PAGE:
How Properties Like CrossFit are Changing Sports Sponsorships – Event Marketer

How Properties Like CrossFit are Changing Sports Sponsorships – Event Marketer
How CrossFit is Changing Sports Sponsorships

How Properties Like CrossFit are Changing Sports Sponsorships

Think sports sponsorships and typically big properties, big-name athletes and big-time budgets come to mind. But the rise of boutique fitness programs and alternative sports platforms are changing the landscape, offering brands unique sponsorship and engagement opportunities that spotlight the everyday fitness enthusiast rather than the elite athlete. At the forefront of this movement are the CrossFit Games and Reebok, whose 10-year partnership is adding a new dimension to the world of sports partnerships.

Established in 2007, the CrossFit Games is an athletic contest that serves as the culmination of a season of core strength and conditioning competitions among CrossFit participants worldwide. Interest in the sport has continued to increase, along with the size of the CrossFit community, which today includes more than 13,000 CrossFit affiliated gyms, or “boxes.”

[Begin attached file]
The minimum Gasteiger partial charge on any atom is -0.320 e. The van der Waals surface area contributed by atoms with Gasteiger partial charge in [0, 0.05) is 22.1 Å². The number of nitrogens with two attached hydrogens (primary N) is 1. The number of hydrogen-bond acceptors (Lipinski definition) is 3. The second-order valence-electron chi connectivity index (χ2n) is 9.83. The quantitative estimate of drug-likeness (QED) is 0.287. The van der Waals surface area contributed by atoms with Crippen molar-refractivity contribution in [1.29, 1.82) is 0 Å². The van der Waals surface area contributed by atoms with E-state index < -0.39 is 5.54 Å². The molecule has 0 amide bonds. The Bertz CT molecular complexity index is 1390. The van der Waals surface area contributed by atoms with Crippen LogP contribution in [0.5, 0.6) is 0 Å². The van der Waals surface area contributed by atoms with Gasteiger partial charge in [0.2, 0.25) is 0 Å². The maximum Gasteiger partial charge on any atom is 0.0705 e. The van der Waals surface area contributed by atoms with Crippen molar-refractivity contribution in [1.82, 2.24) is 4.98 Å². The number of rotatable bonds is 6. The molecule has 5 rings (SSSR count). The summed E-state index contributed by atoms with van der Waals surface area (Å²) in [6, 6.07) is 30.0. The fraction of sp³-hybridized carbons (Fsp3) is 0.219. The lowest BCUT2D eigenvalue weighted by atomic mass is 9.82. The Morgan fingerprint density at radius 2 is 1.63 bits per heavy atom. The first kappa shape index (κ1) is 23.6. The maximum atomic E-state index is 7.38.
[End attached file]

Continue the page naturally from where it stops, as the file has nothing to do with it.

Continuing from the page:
Crossfit games 2015_Reebok

Reebok has a 10-year sponsorship deal with the CrossFit Games, including a co-licensed apparel line.


Aligning Values

Key elements of the sport include a sense of community and a desire to improve one’s overall well-being through fitness—components that align well with Reebok’s brand philosophy of “using fitness as a means for people to push themselves a little outside of their comfort zone and to discover what they’re made of,” according to Yan Martin, vp-brand sponsorships at Reebok. Working with sports programs that share a similar ideology, he says, is essential to the brand and its partnerships.

“This is how we got to where we are,” Martin says. “It’s not just saying, ‘Hey, this thing looks cool, let’s attach ourselves to it.’ It really starts with what we believe in, what our purpose is and then finding like-minded partners who share that belief and that want to join us in creating this fitness lifestyle culture.”